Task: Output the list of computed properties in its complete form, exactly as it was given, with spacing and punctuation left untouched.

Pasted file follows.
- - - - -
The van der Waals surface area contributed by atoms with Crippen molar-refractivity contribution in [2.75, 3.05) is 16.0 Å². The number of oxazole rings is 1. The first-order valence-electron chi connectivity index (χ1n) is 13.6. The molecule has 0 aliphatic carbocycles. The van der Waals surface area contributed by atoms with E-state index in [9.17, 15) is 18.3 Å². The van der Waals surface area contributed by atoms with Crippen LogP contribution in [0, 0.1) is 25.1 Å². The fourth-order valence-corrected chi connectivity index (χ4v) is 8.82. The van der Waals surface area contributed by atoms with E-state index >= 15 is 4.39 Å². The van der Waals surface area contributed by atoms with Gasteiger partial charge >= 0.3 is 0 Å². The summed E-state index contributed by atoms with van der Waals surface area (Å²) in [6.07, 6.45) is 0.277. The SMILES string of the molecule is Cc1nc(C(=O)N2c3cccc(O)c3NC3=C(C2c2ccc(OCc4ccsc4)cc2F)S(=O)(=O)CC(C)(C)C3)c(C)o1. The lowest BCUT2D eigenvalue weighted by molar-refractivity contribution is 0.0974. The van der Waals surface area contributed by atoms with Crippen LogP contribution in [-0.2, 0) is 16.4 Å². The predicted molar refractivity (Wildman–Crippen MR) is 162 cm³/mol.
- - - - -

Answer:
The van der Waals surface area contributed by atoms with Crippen molar-refractivity contribution in [2.75, 3.05) is 16.0 Å². The number of oxazole rings is 1. The first-order valence-electron chi connectivity index (χ1n) is 13.6. The molecule has 0 aliphatic carbocycles. The van der Waals surface area contributed by atoms with E-state index in [9.17, 15) is 18.3 Å². The van der Waals surface area contributed by atoms with Crippen LogP contribution in [0, 0.1) is 25.1 Å². The fourth-order valence-corrected chi connectivity index (χ4v) is 8.82. The van der Waals surface area contributed by atoms with E-state index >= 15 is 4.39 Å². The van der Waals surface area contributed by atoms with Gasteiger partial charge >= 0.3 is 0 Å². The summed E-state index contributed by atoms with van der Waals surface area (Å²) in [6.07, 6.45) is 0.277. The SMILES string of the molecule is Cc1nc(C(=O)N2c3cccc(O)c3NC3=C(C2c2ccc(OCc4ccsc4)cc2F)S(=O)(=O)CC(C)(C)C3)c(C)o1. The lowest BCUT2D eigenvalue weighted by molar-refractivity contribution is 0.0974. The van der Waals surface area contributed by atoms with Crippen LogP contribution in [-0.2, 0) is 16.4 Å². The predicted molar refractivity (Wildman–Crippen MR) is 162 cm³/mol.